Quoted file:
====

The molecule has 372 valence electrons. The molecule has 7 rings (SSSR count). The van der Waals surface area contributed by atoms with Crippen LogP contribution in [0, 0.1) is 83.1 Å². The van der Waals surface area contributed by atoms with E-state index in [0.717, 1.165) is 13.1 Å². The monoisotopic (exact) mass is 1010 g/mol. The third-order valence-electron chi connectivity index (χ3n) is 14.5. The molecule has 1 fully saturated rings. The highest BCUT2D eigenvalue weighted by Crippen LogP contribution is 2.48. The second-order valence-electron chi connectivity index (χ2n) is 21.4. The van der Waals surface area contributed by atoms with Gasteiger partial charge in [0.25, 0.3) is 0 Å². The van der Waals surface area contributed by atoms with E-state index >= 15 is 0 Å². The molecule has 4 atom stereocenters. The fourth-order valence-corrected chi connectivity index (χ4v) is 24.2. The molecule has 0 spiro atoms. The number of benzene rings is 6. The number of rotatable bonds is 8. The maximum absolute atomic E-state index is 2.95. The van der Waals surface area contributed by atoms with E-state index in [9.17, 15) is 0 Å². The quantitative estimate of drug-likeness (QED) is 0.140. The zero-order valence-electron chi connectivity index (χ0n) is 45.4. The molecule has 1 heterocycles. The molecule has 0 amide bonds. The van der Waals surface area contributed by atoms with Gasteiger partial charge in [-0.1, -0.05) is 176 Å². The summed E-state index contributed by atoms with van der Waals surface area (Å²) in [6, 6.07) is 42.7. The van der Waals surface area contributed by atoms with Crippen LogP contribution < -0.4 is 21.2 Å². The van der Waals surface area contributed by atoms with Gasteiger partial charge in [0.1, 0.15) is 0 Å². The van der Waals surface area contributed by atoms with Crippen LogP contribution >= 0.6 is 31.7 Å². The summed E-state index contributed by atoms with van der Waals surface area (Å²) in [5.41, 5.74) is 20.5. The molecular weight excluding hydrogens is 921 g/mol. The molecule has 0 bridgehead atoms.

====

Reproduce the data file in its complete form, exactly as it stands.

The molecule has 372 valence electrons. The molecule has 7 rings (SSSR count). The van der Waals surface area contributed by atoms with Crippen LogP contribution in [0, 0.1) is 83.1 Å². The van der Waals surface area contributed by atoms with E-state index in [0.717, 1.165) is 13.1 Å². The monoisotopic (exact) mass is 1010 g/mol. The third-order valence-electron chi connectivity index (χ3n) is 14.5. The molecule has 1 fully saturated rings. The highest BCUT2D eigenvalue weighted by Crippen LogP contribution is 2.48. The second-order valence-electron chi connectivity index (χ2n) is 21.4. The van der Waals surface area contributed by atoms with Gasteiger partial charge in [0.25, 0.3) is 0 Å². The van der Waals surface area contributed by atoms with E-state index >= 15 is 0 Å². The molecule has 4 atom stereocenters. The fourth-order valence-corrected chi connectivity index (χ4v) is 24.2. The molecule has 0 spiro atoms. The number of benzene rings is 6. The number of rotatable bonds is 8. The maximum absolute atomic E-state index is 2.95. The van der Waals surface area contributed by atoms with E-state index in [9.17, 15) is 0 Å². The quantitative estimate of drug-likeness (QED) is 0.140. The zero-order valence-electron chi connectivity index (χ0n) is 45.4. The molecule has 1 heterocycles. The molecule has 0 amide bonds. The van der Waals surface area contributed by atoms with Gasteiger partial charge in [-0.1, -0.05) is 176 Å². The summed E-state index contributed by atoms with van der Waals surface area (Å²) in [6, 6.07) is 42.7. The van der Waals surface area contributed by atoms with Crippen LogP contribution < -0.4 is 21.2 Å². The van der Waals surface area contributed by atoms with Gasteiger partial charge in [0.1, 0.15) is 0 Å². The van der Waals surface area contributed by atoms with Crippen LogP contribution >= 0.6 is 31.7 Å². The summed E-state index contributed by atoms with van der Waals surface area (Å²) in [5.41, 5.74) is 20.5. The molecular weight excluding hydrogens is 921 g/mol. The molecule has 0 bridgehead atoms.